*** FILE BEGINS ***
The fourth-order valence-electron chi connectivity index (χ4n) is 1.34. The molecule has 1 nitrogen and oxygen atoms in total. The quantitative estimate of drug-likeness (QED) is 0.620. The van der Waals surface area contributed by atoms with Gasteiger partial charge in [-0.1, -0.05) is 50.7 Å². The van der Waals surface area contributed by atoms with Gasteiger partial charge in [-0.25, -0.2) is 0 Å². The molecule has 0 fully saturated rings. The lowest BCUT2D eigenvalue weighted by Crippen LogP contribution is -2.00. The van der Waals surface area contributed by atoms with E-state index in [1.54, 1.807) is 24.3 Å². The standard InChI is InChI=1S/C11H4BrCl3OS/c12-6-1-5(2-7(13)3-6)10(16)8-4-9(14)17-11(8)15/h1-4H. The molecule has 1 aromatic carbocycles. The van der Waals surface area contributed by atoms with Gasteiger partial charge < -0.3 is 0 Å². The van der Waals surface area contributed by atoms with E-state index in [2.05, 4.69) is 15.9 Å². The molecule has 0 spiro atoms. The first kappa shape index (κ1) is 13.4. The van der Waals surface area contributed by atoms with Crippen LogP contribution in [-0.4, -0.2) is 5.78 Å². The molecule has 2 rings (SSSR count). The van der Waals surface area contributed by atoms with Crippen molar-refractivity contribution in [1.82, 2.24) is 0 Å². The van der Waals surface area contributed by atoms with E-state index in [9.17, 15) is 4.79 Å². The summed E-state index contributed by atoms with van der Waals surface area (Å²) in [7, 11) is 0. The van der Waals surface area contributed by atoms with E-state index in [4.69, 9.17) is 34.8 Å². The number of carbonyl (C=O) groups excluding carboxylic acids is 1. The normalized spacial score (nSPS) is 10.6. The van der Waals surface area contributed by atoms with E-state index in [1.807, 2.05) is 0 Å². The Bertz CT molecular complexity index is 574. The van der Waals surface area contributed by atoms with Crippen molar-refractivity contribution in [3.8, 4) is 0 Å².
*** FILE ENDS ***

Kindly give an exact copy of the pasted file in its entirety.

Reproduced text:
The fourth-order valence-electron chi connectivity index (χ4n) is 1.34. The molecule has 1 nitrogen and oxygen atoms in total. The quantitative estimate of drug-likeness (QED) is 0.620. The van der Waals surface area contributed by atoms with Gasteiger partial charge in [-0.1, -0.05) is 50.7 Å². The van der Waals surface area contributed by atoms with Gasteiger partial charge in [-0.25, -0.2) is 0 Å². The molecule has 0 fully saturated rings. The lowest BCUT2D eigenvalue weighted by Crippen LogP contribution is -2.00. The van der Waals surface area contributed by atoms with E-state index in [1.54, 1.807) is 24.3 Å². The standard InChI is InChI=1S/C11H4BrCl3OS/c12-6-1-5(2-7(13)3-6)10(16)8-4-9(14)17-11(8)15/h1-4H. The molecule has 1 aromatic carbocycles. The van der Waals surface area contributed by atoms with Gasteiger partial charge < -0.3 is 0 Å². The van der Waals surface area contributed by atoms with E-state index in [2.05, 4.69) is 15.9 Å². The molecule has 0 spiro atoms. The first kappa shape index (κ1) is 13.4. The van der Waals surface area contributed by atoms with Crippen LogP contribution in [-0.4, -0.2) is 5.78 Å². The molecule has 2 rings (SSSR count). The van der Waals surface area contributed by atoms with Crippen molar-refractivity contribution in [1.82, 2.24) is 0 Å². The van der Waals surface area contributed by atoms with E-state index in [9.17, 15) is 4.79 Å². The summed E-state index contributed by atoms with van der Waals surface area (Å²) in [7, 11) is 0. The van der Waals surface area contributed by atoms with E-state index in [4.69, 9.17) is 34.8 Å². The number of carbonyl (C=O) groups excluding carboxylic acids is 1. The normalized spacial score (nSPS) is 10.6. The van der Waals surface area contributed by atoms with E-state index in [1.807, 2.05) is 0 Å². The Bertz CT molecular complexity index is 574. The van der Waals surface area contributed by atoms with Crippen molar-refractivity contribution in [3.8, 4) is 0 Å².